(1 nil 2)

Test 4: Only using default values:

(testfun 1)

(1 1 2)

That is the way if you do not want to draw in cl-lib. But, wait... I will provide another solution with cl-lib.

| improve this answer | |
  • What is (fn ARG &optional OPT1 OPT2) in your docstring? I notice that edebug-defun gets hung up on it. Is it not just a helpful reference to the &optional form of the function definition? – Lorem Ipsum Feb 21 at 23:42
  • 1
    @LoremIpsum I added a note on the meaning of (fn ARG &optional OPT1 OPT2) in the answer. – Tobias Feb 22 at 0:28
  • 1
    @LoremIpsum Changing that to \(fn...) avoids edebug issues and the like. Note that this applies to any docstring line starting with (. Moreover, any line anywhere in an elisp library beginning with ( which is not some kind of top-level definition is liable to cause problems. See C-h i g (elisp)Documentation Tips and (emacs)Left Margin Paren. – phils Feb 22 at 1:33
2

cl-defun from cl-macs.el allows you to specify default values (beside much other mind-blowing stuff).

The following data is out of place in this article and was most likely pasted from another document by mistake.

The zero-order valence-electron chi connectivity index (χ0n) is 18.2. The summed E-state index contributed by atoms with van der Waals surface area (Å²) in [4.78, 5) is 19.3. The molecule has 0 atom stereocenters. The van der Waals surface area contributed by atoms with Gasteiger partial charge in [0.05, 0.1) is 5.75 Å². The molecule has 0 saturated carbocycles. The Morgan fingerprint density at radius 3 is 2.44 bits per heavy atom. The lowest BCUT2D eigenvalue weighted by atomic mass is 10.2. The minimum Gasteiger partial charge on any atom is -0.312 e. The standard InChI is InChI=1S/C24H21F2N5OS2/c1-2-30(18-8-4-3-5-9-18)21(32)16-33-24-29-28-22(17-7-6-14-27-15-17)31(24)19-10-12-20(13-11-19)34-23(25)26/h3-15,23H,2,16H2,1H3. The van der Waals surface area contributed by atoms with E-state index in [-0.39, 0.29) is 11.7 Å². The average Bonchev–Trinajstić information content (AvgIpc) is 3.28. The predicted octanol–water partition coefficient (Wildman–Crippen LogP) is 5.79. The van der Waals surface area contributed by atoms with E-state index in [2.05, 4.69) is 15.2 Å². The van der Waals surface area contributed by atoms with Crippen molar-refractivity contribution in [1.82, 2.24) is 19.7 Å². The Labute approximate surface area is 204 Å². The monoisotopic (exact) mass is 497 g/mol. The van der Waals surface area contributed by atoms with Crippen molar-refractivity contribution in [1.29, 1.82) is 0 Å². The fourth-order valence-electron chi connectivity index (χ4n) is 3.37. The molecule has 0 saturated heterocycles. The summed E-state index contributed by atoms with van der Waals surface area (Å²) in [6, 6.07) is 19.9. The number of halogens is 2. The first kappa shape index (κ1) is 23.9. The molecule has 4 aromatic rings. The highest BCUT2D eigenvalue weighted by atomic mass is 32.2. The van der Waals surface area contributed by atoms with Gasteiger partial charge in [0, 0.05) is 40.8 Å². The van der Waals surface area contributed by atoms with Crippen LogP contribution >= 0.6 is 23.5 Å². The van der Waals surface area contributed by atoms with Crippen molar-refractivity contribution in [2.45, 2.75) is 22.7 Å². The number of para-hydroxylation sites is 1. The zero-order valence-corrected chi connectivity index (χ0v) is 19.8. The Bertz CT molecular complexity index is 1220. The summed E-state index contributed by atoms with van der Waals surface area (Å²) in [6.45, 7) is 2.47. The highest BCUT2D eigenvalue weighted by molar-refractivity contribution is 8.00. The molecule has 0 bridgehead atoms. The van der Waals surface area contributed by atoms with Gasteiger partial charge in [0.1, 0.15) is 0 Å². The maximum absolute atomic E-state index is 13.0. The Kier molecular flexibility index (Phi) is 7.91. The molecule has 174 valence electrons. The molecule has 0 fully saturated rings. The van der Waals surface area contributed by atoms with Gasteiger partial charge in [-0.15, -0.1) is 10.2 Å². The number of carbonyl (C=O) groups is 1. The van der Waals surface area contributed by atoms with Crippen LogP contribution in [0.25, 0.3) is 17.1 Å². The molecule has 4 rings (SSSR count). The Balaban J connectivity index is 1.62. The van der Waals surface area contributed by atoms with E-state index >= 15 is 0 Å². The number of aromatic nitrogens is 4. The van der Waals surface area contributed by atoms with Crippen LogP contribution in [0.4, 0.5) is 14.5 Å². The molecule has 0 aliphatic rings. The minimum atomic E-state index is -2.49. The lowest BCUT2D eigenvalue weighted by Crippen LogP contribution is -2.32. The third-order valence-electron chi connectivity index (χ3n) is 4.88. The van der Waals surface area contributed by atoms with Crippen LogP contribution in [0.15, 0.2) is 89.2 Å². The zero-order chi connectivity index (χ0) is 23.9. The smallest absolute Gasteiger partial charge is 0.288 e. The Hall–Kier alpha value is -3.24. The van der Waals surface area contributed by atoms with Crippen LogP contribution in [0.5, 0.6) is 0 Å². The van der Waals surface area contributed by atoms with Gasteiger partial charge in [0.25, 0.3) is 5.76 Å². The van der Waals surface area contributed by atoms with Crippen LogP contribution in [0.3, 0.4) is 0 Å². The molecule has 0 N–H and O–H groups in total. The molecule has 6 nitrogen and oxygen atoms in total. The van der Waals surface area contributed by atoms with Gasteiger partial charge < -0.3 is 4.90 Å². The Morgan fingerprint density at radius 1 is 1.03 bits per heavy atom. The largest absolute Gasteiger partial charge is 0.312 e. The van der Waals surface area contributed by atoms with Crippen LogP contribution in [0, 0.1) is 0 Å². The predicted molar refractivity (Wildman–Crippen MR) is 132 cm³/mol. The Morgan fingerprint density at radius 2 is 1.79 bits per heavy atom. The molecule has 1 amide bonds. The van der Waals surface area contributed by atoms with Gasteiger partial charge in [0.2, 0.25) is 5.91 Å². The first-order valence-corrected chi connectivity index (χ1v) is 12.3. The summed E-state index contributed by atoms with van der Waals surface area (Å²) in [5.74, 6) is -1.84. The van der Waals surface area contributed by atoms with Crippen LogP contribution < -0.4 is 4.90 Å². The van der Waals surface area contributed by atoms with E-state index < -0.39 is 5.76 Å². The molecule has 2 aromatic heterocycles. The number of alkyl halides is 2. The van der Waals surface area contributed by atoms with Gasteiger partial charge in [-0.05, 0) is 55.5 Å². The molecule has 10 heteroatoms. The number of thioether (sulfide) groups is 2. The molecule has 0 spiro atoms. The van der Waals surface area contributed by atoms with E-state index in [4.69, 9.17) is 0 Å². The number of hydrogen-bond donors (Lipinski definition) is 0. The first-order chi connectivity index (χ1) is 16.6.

(cl-defun testfun (arg &optional (opt1 1) (opt2 2))
  "Process normal ARG and optional args OPT1 and OPT2 with defaults 1 and 2, respectively."
  (list arg opt1 opt2))

Test 1: Set opt2 explicitly to nil:

(testfun 1 'a nil)

(1 a nil)

Test 2: Setting opt1 and opt2 explicitly to nil:

(testfun 1 nil nil)

(1 nil nil)

Test 3: Setting opt1 explicitly to nil and using default opt2:

(testfun 1 nil)

(1 nil 2)

Test 4: Only using default values:

(testfun 1)

(1 1 2)

| improve this answer | |
1

The cleanest way IMO is to define an additional variable in the argument list that indicates if the argument was supplied by the caller. This can be done using cl-defun since it supports Common Lisp style argument lists. For example,

(require 'cl-macs)

(cl-defun test (&optional (x nil supplied-p))
  (list x supplied-p))

(test) => (nil nil)
(test 1) => (1 t)
(test nil) => (nil t)
| improve this answer | |
  • You do not need the explicit (require 'cl-macs). It is autoloaded. – Tobias Feb 21 at 21:00
  • @Tobias On my system (Emacs 26 on Linux), I get an error when (require 'cl-macs) is omitted. It's true that you can require 'cl-lib instead of 'cl-macs, however. – Qudit Feb 21 at 21:02
  • 1
    Okay to be more specific: You do not need the explicit (require 'cl-macs) if your code is byte-compiled before it is evaluated. E.g., "Byte Compile and Load" works without (require 'cl-macs). – Tobias Feb 21 at 21:06
  • @Tobias That's interesting. I didn't know bytecompilation behaved differently in the regard. I'll have to look into it more. – Qudit Feb 21 at 21:09
  • I am also not sure how cl-macs gets autoloaded when cl-defun is used on byte compilation. I therefore started a new question. – Tobias Feb 24 at 5:59